I wonder if that works though, because it seems to me that if youngsters do not want to stay on in the first place they would be unlikely to exert much effort to benefit from such opportunities even if they were bribed or bullied into doing so. How do we solve this vital preliminary requirement? Search me, but it might be an idea to recognise the problem in the first place.

Comments:
I'm not usually a proponant of capital punishment but ...

Seriously it's a tough one but I think that we should have much stronger lifetime learning.
 
This seems to me to be less difficult than your blog has it Bill. The proposal is surely for school or college or work-based training or vocational or whatever you want. In Finland 98% study or train to 18 and 67% go onwards from there. About double our figures I suppose.

The main thing Alan Johnson's measure would do is roll back to the times of proper craft and industrial foundations from the slapdash Tory ways of getting away with things, which clearly have a health and safety aspect too.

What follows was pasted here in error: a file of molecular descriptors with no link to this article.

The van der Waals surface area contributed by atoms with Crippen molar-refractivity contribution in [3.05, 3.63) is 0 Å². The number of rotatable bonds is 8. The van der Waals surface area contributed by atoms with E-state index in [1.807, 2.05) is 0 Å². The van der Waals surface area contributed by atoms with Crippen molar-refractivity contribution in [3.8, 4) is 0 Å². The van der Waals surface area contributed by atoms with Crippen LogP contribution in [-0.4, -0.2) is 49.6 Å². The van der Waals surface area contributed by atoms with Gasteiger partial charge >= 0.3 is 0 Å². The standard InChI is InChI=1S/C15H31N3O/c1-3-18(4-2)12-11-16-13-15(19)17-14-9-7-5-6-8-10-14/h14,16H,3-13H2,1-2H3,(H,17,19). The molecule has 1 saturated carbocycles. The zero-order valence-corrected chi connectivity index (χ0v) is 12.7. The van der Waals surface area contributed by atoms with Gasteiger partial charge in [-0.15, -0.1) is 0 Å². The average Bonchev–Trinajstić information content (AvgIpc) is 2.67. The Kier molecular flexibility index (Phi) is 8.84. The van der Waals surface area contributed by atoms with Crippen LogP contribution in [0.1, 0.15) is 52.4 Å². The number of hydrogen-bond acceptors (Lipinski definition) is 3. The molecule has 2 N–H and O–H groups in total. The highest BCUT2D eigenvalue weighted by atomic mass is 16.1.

Lifelong learning is perhaps going to lose out in the short term through re-jigged priorities but I suppose in the longer term NL would say (and OL might for once agree) that people will have got into the habit of learning and being more employable they will have the £2 an hour needed for LLL in less employability orientated areas.
 
I wouldn't want to have to teach seventeen and eighteen year olds who don't want to be there.
 
It would be interesting to see if the proposal of raising the school leaving age actually happened.
Where would the money come from to employ more lecturers and teachers?
Education is already under-funded with schools and colleges lacking in finances and staff.
I am a parent of a child with special needs and I have been told by my LEA that there is only a small pot of money and not enough to provide for all the needs of all the children.
Big ideas..........small purse.
Aly
 
This shouldn't happen. There is enough time and money being wasted on deadwood in schools, without keeping it there for two more years. I am sure the aim of universal education was never to educate children inspite of themselves. I think the move would need to be the other way. 14 seems like a good stage to start moving the human refuse out, and let the serious people get on with proper learning. The price of keeping the dossers in the classroom is dumbing it down with more rubbish like media studies and leisure and tourism.